Details:

Creativity, intelligence, memory, and learning are interrelated. In this assignment, you will explore the interrelations of these ideas and predict how they can best be harnessed to enhance student outcomes.

General Requirements:

Use the following information to ensure successful completion of the assignment:

  • This assignment uses a rubric. Please review the rubric prior to beginning the assignment to become familiar with the expectations for successful completion.
  • Doctoral learners are required to use APA style for their writing assignments. The APA Style Guide is located in the Student Success Center.
  • This assignment requires that at least two additional scholarly research sources related to this topic, and at least one in-text citation from each source be included.
  • You are required to submit this assignment to LopesWrite. Refer to the directions in the Student Success Center.

Directions:

Write a paper of 1,250-1,500 words in which you do the following:

  1. Analyze the interrelation of creativity, intelligence, memory, and learning.
  2. Describe how this interrelation can be exploited to enhance student learning outcomes.

References:

Biyikli, C. & Dogan, N. (2015). The effect of learning strategies used for rehearsal on the academic success. Education and Science, 40, 311-327. doi:10.15390/eb.2015.2728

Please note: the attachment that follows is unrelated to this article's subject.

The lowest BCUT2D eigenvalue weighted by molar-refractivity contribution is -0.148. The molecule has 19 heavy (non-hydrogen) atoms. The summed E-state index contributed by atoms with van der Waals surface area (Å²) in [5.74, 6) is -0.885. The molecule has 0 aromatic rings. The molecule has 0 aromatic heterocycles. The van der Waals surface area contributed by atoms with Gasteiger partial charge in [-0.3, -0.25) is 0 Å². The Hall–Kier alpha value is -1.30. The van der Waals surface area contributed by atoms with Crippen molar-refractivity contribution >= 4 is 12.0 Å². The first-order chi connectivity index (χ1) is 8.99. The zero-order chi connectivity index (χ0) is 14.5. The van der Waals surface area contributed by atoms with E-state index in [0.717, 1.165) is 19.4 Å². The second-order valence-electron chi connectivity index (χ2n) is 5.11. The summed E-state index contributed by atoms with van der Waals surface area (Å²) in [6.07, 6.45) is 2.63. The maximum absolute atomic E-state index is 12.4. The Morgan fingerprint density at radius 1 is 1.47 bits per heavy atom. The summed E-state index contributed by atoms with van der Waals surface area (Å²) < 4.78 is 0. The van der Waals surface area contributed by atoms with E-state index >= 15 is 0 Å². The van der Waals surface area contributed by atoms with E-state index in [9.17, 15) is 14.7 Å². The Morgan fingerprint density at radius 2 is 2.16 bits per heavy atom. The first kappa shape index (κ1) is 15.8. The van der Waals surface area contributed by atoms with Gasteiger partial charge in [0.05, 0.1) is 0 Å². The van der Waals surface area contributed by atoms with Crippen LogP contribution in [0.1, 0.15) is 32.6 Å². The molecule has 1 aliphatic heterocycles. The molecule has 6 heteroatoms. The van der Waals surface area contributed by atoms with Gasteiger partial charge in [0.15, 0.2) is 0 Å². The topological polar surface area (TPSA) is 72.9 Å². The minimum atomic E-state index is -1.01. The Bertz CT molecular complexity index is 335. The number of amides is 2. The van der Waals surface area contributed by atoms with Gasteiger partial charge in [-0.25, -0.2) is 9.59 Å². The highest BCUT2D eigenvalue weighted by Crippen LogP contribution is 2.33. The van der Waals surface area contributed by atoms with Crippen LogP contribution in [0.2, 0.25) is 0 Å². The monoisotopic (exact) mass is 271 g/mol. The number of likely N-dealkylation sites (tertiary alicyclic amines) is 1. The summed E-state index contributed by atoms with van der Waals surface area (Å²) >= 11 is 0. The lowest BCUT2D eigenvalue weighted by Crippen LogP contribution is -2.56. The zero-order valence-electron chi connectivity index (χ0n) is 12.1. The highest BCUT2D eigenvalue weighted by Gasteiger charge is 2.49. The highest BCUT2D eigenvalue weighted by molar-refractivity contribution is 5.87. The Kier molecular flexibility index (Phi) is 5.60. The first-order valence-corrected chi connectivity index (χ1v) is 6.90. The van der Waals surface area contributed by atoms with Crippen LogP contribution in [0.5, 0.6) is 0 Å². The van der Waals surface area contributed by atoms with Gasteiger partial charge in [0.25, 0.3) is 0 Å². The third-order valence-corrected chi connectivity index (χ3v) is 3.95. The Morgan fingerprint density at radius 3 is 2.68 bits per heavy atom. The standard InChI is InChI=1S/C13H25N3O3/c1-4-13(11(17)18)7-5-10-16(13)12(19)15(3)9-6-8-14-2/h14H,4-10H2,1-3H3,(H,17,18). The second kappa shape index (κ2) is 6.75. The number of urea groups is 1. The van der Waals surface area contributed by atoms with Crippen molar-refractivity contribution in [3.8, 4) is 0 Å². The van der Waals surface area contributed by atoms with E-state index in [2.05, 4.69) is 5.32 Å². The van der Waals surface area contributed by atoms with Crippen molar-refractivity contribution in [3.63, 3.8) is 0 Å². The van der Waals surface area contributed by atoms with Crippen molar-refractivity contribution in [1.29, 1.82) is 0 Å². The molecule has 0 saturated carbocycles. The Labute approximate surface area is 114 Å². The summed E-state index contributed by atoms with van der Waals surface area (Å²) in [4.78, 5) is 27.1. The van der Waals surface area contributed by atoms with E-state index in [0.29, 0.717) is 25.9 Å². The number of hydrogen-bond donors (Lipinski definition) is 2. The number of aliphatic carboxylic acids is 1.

Finn, A. S., Kalra, P. B., Goetz, C., Leonard, J. A., Sheridan, M. A., & Gabrieli, J. D. E. (2016). Developmental dissociation between the maturation of procedural memory and declarative memory. Journal of Experimental Child Psychology, 142, 212–220. doi:10.1016/j.jecp.2015.09.027

Katz, S., & Stupel, M. (2015). Promoting Creativity and Self-efficacy of Elementary Students through a Collaborative Research Task in Mathematics: A Case Study. Journal of Curriculum and Teaching, 4(1). doi:10.5430/jct.v4n1p68

Korbach, A., Brünken, R., & Park, B. (2017). Measurement of cognitive load in multimedia learning: A comparison of different objective measures. Instructional Science, 45(4), 515-536. doi:10.1007/s11251-017-9413-5

Macnamara, B. N., & Conway, A. R. A. (2016). Working memory capacity as a predictor of simultaneous language interpreting performance. Journal of Applied Research in Memory and Cognition, 5(4), 434–444. doi:10.1016/j.jarmac.2015.12.001

Speirs, S., Rinehart, N., Robinson, S., Tonge, B., & Yelland, G. (2014). Efficacy of cognitive processes in young people with high-functioning autism spectrum disorder using a novel visual information-processing task. Journal of Autism and Developmental Disorders, 44(11), 2809-2819. doi:10.1007/s10803-014-2140-8

Sweller, J. (2016). Working memory, long-term memory, and instructional design. Journal of Applied Research in Memory and Cognition, 5(4), 360–367. doi:10.1016/j.jarmac.2015.12.002

Welter, M. M., Jaarsveld, S., van Leeuwen, C., & Lachmann, T. (2016). Intelligence and creativity: Over the threshold together? Creativity Research Journal, 28(2), 212–218. doi:10.1080/10400419.2016.1162564

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